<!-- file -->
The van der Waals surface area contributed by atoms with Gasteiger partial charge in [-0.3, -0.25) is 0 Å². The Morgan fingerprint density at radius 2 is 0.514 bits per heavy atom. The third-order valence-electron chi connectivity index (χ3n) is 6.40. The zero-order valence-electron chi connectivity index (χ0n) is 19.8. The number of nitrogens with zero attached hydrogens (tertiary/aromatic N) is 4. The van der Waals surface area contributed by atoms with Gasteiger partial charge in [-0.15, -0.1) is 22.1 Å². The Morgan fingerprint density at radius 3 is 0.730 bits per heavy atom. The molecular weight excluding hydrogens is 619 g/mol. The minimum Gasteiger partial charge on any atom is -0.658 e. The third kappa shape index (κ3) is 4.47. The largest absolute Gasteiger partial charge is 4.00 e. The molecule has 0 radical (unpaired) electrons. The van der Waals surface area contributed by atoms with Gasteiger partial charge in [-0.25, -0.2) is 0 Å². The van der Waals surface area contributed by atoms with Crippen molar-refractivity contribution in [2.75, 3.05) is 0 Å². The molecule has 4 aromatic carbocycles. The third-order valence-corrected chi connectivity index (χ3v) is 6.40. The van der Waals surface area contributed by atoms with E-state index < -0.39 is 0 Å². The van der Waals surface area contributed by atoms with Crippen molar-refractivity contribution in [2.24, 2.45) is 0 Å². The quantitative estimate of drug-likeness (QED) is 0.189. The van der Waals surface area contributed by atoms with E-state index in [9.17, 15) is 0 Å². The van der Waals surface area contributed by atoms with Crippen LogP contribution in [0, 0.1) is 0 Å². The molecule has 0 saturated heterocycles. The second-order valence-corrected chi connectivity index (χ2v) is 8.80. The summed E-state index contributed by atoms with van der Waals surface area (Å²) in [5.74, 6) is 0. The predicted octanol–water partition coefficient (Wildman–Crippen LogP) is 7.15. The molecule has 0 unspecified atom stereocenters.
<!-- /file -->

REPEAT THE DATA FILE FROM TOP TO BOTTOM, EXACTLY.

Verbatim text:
The van der Waals surface area contributed by atoms with Gasteiger partial charge in [-0.3, -0.25) is 0 Å². The Morgan fingerprint density at radius 2 is 0.514 bits per heavy atom. The third-order valence-electron chi connectivity index (χ3n) is 6.40. The zero-order valence-electron chi connectivity index (χ0n) is 19.8. The number of nitrogens with zero attached hydrogens (tertiary/aromatic N) is 4. The van der Waals surface area contributed by atoms with Gasteiger partial charge in [-0.15, -0.1) is 22.1 Å². The Morgan fingerprint density at radius 3 is 0.730 bits per heavy atom. The molecular weight excluding hydrogens is 619 g/mol. The minimum Gasteiger partial charge on any atom is -0.658 e. The third kappa shape index (κ3) is 4.47. The largest absolute Gasteiger partial charge is 4.00 e. The molecule has 0 radical (unpaired) electrons. The van der Waals surface area contributed by atoms with Gasteiger partial charge in [-0.25, -0.2) is 0 Å². The van der Waals surface area contributed by atoms with Crippen molar-refractivity contribution in [2.75, 3.05) is 0 Å². The molecule has 4 aromatic carbocycles. The third-order valence-corrected chi connectivity index (χ3v) is 6.40. The van der Waals surface area contributed by atoms with E-state index < -0.39 is 0 Å². The van der Waals surface area contributed by atoms with Crippen molar-refractivity contribution in [2.24, 2.45) is 0 Å². The quantitative estimate of drug-likeness (QED) is 0.189. The van der Waals surface area contributed by atoms with E-state index in [9.17, 15) is 0 Å². The van der Waals surface area contributed by atoms with Crippen LogP contribution in [0, 0.1) is 0 Å². The molecule has 0 saturated heterocycles. The second-order valence-corrected chi connectivity index (χ2v) is 8.80. The summed E-state index contributed by atoms with van der Waals surface area (Å²) in [5.74, 6) is 0. The predicted octanol–water partition coefficient (Wildman–Crippen LogP) is 7.15. The molecule has 0 unspecified atom stereocenters.